Duncan Sheehan and David Mead provided me with some interesting insight that I will investigate further.

Duncan pointed out understanding the difference between a conflict of interest and a conflict of duties and what the effect and differences of the two where for a director's liability. He mentioned conflicts of duties had rarely been looked, although there is some work out there by Matthew Conaglen.

David also highlighted the actual wording of s175 Duty to avoid a conflict of interest:

(1) A director of a company must avoid a situation in which he has, or can have, a direct or indirect interest that conflicts, or possibly may conflict, with the interests of the company.
(2) This applies in particular to the exploitation of any property, information or opportunity (and it is immaterial whether the company could take advantage of the property, information or opportunity).

The exact wording "must" under a literal interpretation could restrict a director from ever serving on more than one board in the same sector/industry. This wording however, may tie in to the understanding of the difference that Duncan raised between conflicts of interest or duties.

Watch this space for further updates on this matter in the coming weeks.

I am now currently preparing for my next presentation to the law in society group in Derby next week as well as preparing for the undergraduate seminars on Directors' Duties.

Tuesday, 9 November 2010

Understanding Conflicts of Interests

OK! So I am about to re-write my chapter on a director's duty of loyalty and his duty to avoid a conflict.

The main point of the work is to get across how we understand the duty of loyalty in a fiduciary relationship between director and shareholder. A lot of work seems to focus either on fiduciary duties generally or attempts to categorise them.

This chapter will look specifically at the director's duty. The main focus is pointing out the law relating to a director's fiduciary duties developed not out of company law but out of notably trusts and partnership law. Where both fiduciaries in those relationships are distinct from that of shareholder/director. It may be seen as a little naive by some judges and academics to just assume the duty applies the same to this fiduciary relationship as it does to the others.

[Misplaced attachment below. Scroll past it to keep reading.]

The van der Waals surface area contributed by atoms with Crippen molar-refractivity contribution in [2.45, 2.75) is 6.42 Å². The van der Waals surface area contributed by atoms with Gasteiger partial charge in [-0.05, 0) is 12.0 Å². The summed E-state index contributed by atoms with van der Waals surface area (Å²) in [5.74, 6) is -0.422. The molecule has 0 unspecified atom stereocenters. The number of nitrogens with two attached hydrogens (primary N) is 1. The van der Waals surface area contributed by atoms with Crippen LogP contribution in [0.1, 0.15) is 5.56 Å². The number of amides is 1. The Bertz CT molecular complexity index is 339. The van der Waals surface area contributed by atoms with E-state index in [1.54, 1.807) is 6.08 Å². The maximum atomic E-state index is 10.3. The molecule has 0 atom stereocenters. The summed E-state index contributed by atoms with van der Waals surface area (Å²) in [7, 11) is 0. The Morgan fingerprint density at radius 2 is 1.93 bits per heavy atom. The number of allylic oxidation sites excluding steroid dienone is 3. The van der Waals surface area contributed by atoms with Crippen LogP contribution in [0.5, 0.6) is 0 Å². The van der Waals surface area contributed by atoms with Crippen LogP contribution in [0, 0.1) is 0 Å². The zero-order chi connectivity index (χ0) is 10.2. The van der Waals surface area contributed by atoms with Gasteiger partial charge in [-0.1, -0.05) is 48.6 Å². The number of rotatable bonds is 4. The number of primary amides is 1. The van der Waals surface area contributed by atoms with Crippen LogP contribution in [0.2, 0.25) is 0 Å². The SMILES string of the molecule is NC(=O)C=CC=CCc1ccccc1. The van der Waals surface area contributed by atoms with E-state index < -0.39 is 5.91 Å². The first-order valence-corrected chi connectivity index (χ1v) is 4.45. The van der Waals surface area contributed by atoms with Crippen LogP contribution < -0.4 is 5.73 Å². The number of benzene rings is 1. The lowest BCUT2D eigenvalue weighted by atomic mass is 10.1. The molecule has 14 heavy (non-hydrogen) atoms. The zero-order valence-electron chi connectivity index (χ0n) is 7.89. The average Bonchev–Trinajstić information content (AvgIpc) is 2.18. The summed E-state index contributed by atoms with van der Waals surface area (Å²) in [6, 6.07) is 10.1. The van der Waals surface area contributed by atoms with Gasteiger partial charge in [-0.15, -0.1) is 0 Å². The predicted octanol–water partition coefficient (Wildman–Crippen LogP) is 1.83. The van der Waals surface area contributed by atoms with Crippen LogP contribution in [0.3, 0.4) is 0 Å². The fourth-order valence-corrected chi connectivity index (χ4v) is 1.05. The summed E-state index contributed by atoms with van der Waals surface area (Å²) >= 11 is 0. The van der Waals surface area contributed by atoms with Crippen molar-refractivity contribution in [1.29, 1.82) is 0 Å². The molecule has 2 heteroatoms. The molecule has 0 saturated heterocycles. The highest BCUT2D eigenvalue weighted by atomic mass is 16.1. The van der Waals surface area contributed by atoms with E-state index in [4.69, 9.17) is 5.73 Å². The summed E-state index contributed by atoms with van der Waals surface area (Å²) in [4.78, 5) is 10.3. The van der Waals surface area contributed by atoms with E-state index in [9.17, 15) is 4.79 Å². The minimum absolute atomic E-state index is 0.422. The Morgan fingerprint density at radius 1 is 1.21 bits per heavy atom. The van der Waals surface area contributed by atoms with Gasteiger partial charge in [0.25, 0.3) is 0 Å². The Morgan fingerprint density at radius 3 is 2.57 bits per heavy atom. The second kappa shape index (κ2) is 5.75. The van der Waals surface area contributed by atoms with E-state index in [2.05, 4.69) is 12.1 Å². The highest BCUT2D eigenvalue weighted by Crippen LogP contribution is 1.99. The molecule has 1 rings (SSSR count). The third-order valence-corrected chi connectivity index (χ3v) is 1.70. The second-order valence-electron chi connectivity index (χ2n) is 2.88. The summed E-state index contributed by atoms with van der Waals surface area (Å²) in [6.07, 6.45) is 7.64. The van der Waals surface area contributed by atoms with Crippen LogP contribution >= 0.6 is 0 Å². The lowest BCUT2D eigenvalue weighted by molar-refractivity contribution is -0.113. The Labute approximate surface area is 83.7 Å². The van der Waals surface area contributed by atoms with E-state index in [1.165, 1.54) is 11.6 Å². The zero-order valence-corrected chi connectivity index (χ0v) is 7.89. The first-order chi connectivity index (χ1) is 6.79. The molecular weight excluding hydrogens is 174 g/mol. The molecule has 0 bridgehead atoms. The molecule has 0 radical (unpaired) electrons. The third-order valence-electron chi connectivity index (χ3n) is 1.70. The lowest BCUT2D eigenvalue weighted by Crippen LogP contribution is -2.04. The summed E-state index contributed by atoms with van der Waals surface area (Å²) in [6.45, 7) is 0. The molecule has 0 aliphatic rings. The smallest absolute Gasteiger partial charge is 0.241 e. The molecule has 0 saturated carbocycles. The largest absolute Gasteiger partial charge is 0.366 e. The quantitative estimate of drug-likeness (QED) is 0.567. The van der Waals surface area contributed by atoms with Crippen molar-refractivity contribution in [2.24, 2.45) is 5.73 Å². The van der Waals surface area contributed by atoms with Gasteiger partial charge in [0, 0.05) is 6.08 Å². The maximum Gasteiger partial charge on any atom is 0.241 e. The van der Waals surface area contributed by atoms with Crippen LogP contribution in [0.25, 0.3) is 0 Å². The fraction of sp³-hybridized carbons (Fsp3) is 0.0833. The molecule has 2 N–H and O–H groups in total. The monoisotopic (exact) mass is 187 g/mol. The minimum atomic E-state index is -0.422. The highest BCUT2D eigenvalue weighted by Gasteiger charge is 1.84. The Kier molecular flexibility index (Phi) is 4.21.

Developing the law based on principles from other doctrines such as trusts leads to unnecessary and restrictive rules on the director who is fundamentally a different character from a trustee.

Trusts law relating to the relationships of the parties developed not on principles of economics but more on those of religion, morality and social.

The confusion of the exact nature of a fiduciary's duty of loyalty has lead people to believe there are two distinct rules inherent in this duty. That of no-conflict and no-profit. This chapter aims to show that two distinct rules in a director/shareholder relationship are restrictive and unnecessary let alone doctrinally flawed.

Many reasons for this approach have been unearthed including those of shareholder protection, disclosure, requirements, multiple directorships and so on.

I also plan to do some empirical work in relation to this chapter to gather evidence of directors (exec and non-exec) serving on more than one board, either concurrently or consecutively and look for correlations in market value of those firms.

I am presenting this work internally at UEA tomorrow in our research seminar group.